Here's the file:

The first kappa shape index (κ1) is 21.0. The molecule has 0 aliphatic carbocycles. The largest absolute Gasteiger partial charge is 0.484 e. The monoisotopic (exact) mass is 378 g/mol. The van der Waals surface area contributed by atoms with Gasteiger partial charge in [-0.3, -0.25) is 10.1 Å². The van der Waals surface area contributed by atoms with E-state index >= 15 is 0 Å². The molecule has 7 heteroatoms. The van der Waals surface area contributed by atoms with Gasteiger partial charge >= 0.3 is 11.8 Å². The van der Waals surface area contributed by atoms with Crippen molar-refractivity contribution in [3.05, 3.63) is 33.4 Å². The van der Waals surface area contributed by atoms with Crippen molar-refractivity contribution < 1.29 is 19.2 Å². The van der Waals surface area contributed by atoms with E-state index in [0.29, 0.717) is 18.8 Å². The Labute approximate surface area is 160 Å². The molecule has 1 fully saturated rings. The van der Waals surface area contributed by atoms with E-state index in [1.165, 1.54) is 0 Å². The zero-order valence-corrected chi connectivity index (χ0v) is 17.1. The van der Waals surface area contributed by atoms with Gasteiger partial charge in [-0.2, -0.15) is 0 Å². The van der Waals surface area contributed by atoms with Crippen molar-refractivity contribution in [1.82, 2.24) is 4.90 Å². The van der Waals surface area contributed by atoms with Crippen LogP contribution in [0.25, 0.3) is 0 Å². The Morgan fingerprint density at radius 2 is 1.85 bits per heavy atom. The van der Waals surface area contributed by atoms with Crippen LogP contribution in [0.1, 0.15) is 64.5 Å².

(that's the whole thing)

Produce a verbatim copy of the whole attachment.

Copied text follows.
The first kappa shape index (κ1) is 21.0. The molecule has 0 aliphatic carbocycles. The largest absolute Gasteiger partial charge is 0.484 e. The monoisotopic (exact) mass is 378 g/mol. The van der Waals surface area contributed by atoms with Gasteiger partial charge in [-0.3, -0.25) is 10.1 Å². The van der Waals surface area contributed by atoms with E-state index >= 15 is 0 Å². The molecule has 7 heteroatoms. The van der Waals surface area contributed by atoms with Gasteiger partial charge >= 0.3 is 11.8 Å². The van der Waals surface area contributed by atoms with Crippen molar-refractivity contribution in [3.05, 3.63) is 33.4 Å². The van der Waals surface area contributed by atoms with Crippen molar-refractivity contribution < 1.29 is 19.2 Å². The van der Waals surface area contributed by atoms with E-state index in [0.29, 0.717) is 18.8 Å². The Labute approximate surface area is 160 Å². The molecule has 1 fully saturated rings. The van der Waals surface area contributed by atoms with E-state index in [1.165, 1.54) is 0 Å². The zero-order valence-corrected chi connectivity index (χ0v) is 17.1. The van der Waals surface area contributed by atoms with Gasteiger partial charge in [-0.2, -0.15) is 0 Å². The van der Waals surface area contributed by atoms with Crippen molar-refractivity contribution in [1.82, 2.24) is 4.90 Å². The van der Waals surface area contributed by atoms with Crippen LogP contribution in [0.25, 0.3) is 0 Å². The Morgan fingerprint density at radius 2 is 1.85 bits per heavy atom. The van der Waals surface area contributed by atoms with Crippen LogP contribution in [0.1, 0.15) is 64.5 Å².